Projects per year
Search Strategy: Medline, Embase, Web of Science, and Psychinfo from inception to 11-07-2016.
Selection Criteria: Prospective observational studies, negative control and quasi-experimental studies of pregnant women estimating effects of light drinking in pregnancy (≤32g/week) versus abstaining. Pregnancy outcomes such as birth weight, and features of fetal alcohol syndrome were examined.
Data Collection and Analysis: One reviewer extracted data and another checked extracted data. Random effects meta-analyses were performed where applicable, and a narrative summary of findings was carried out otherwise.
Main Results: 24 cohort and two quasi-experimental studies were included. With the exception of birth size and gestational age, there was insufficient data to meta-analyse or make robust conclusions. Odds of small-for-gestational-age (SGA) and preterm birth were higher for babies whose mothers consumed up to 32g/week versus none, but estimates for preterm birth were also compatible with no association: summary odd ratios (OR) 1·08, 95% confidence intervals (CI) (1·02 to 1·14), I2 0%, (7 studies, all estimates were adjusted) OR 1·10, 95%CI (0·95 to1·28), I2 60%, (9 studies, includes one unadjusted estimates) respectively. The earliest time points of exposure were used in the analysis.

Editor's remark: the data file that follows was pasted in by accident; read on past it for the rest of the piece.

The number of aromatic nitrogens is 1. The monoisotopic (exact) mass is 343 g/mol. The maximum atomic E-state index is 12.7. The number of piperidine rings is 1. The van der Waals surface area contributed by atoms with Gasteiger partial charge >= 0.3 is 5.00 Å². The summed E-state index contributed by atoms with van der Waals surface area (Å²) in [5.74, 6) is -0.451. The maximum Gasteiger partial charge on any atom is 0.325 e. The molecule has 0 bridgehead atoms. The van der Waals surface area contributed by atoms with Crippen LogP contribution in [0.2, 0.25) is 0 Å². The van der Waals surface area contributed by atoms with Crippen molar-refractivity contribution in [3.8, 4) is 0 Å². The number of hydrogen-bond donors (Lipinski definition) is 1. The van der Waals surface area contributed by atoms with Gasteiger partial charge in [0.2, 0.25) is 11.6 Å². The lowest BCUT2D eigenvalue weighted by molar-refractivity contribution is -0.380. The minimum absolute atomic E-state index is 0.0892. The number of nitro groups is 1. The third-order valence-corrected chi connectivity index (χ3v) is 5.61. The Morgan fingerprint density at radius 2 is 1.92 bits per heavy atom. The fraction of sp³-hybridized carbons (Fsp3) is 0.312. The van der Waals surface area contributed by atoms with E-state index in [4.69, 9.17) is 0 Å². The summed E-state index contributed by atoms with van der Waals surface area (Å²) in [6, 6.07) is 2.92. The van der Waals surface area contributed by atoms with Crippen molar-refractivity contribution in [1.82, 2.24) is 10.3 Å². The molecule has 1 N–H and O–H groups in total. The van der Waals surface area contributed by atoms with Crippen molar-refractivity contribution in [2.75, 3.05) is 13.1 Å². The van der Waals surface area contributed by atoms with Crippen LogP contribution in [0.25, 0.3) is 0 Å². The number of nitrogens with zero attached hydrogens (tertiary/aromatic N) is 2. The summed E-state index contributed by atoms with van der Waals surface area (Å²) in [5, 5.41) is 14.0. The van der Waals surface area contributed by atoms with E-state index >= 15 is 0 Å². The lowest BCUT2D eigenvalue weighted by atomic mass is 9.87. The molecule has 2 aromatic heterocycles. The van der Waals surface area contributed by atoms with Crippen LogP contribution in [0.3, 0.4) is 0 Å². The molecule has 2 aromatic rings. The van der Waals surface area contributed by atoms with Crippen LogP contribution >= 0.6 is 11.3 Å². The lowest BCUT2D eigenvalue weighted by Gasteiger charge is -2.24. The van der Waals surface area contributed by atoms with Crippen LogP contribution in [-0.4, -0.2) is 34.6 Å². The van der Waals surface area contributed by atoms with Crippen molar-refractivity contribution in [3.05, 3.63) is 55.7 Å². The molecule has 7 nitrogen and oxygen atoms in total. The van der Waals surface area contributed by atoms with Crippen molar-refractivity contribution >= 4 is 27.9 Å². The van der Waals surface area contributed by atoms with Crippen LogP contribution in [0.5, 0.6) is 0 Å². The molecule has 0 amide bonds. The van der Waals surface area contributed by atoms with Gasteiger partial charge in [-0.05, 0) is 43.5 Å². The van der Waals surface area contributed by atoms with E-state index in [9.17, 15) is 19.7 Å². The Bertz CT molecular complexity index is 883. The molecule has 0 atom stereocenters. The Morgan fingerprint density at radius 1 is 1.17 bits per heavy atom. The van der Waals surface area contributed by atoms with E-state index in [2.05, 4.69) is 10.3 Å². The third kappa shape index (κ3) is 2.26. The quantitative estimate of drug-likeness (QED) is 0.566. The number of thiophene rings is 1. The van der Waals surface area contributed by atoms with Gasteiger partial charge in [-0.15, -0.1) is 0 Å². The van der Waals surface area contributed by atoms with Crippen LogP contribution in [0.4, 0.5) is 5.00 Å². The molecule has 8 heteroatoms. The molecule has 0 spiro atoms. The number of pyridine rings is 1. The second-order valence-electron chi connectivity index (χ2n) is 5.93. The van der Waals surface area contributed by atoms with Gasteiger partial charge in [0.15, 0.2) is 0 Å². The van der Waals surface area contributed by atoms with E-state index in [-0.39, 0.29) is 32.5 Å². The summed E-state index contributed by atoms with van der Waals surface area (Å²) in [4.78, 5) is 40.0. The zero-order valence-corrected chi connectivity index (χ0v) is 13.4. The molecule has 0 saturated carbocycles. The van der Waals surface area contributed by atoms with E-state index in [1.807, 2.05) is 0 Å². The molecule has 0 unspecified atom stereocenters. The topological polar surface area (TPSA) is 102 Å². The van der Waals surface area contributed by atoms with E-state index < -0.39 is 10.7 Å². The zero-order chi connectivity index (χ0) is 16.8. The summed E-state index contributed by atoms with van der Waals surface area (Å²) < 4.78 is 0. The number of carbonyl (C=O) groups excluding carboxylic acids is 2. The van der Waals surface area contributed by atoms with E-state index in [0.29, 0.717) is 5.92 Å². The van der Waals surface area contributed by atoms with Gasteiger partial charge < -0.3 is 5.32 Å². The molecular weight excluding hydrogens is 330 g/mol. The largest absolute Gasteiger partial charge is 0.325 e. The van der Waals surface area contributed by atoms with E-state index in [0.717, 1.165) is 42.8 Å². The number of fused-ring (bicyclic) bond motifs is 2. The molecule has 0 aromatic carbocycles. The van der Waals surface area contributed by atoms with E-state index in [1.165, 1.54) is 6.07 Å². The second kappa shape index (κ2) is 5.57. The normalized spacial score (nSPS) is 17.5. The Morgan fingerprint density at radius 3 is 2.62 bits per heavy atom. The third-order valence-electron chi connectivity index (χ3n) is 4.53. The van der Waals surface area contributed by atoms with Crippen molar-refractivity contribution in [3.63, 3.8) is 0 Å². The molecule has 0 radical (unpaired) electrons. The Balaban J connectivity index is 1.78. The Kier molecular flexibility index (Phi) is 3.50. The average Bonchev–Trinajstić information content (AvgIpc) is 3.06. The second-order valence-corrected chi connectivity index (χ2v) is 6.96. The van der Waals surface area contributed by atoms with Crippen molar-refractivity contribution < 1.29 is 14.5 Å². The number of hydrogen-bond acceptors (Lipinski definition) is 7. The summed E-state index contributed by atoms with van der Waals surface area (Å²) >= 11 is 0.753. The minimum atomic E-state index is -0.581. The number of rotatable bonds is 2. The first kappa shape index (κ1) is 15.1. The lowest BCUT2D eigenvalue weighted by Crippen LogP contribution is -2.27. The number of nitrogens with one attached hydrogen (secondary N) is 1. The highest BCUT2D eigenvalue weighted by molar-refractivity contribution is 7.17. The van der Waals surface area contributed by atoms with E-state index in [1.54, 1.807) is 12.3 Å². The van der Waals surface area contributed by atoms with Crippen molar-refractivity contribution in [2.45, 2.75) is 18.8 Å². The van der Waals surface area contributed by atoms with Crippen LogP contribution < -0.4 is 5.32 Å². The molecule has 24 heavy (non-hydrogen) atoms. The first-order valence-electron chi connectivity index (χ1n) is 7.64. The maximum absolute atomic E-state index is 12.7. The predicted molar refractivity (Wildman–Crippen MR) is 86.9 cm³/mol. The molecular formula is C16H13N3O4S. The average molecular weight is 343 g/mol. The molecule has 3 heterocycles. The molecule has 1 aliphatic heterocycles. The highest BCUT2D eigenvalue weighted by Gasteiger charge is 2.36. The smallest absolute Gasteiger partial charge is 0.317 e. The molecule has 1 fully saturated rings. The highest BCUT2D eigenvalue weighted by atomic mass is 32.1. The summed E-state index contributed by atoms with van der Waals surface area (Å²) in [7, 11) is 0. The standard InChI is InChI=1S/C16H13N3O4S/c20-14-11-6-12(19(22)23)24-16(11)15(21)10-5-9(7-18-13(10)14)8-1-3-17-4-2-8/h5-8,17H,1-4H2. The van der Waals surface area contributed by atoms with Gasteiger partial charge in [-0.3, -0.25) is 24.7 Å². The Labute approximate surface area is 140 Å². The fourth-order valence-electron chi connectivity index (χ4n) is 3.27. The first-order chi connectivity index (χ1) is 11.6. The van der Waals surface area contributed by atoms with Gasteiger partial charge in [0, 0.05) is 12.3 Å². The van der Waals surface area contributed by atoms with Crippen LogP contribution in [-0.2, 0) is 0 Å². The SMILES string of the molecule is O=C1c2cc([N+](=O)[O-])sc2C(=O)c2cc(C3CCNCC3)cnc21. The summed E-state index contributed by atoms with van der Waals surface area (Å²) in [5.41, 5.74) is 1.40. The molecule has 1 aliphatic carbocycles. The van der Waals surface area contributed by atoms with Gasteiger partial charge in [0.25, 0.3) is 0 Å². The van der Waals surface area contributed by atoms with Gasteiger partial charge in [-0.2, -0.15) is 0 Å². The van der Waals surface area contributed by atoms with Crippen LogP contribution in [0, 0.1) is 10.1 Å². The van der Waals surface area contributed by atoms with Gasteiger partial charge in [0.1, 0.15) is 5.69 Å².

Conclusion: Evidence of the effects of drinking <=32g/w in pregnancy is sparse. As there was some evidence that even light prenatal alcohol consumption is associated with being SGA and preterm delivery, guidance could advise abstention as a precautionary principle, but should explain the paucity of evidence.
- Systematic Review
1/12/14 → 20/02/20
- Bristol Medical School (PHS) - Senior Lecturer in Evidence Synthesis
- Bristol Population Health Science Institute
- NIHR Applied Research Collaboration West (NIHR ARC West)
Person: Academic , Member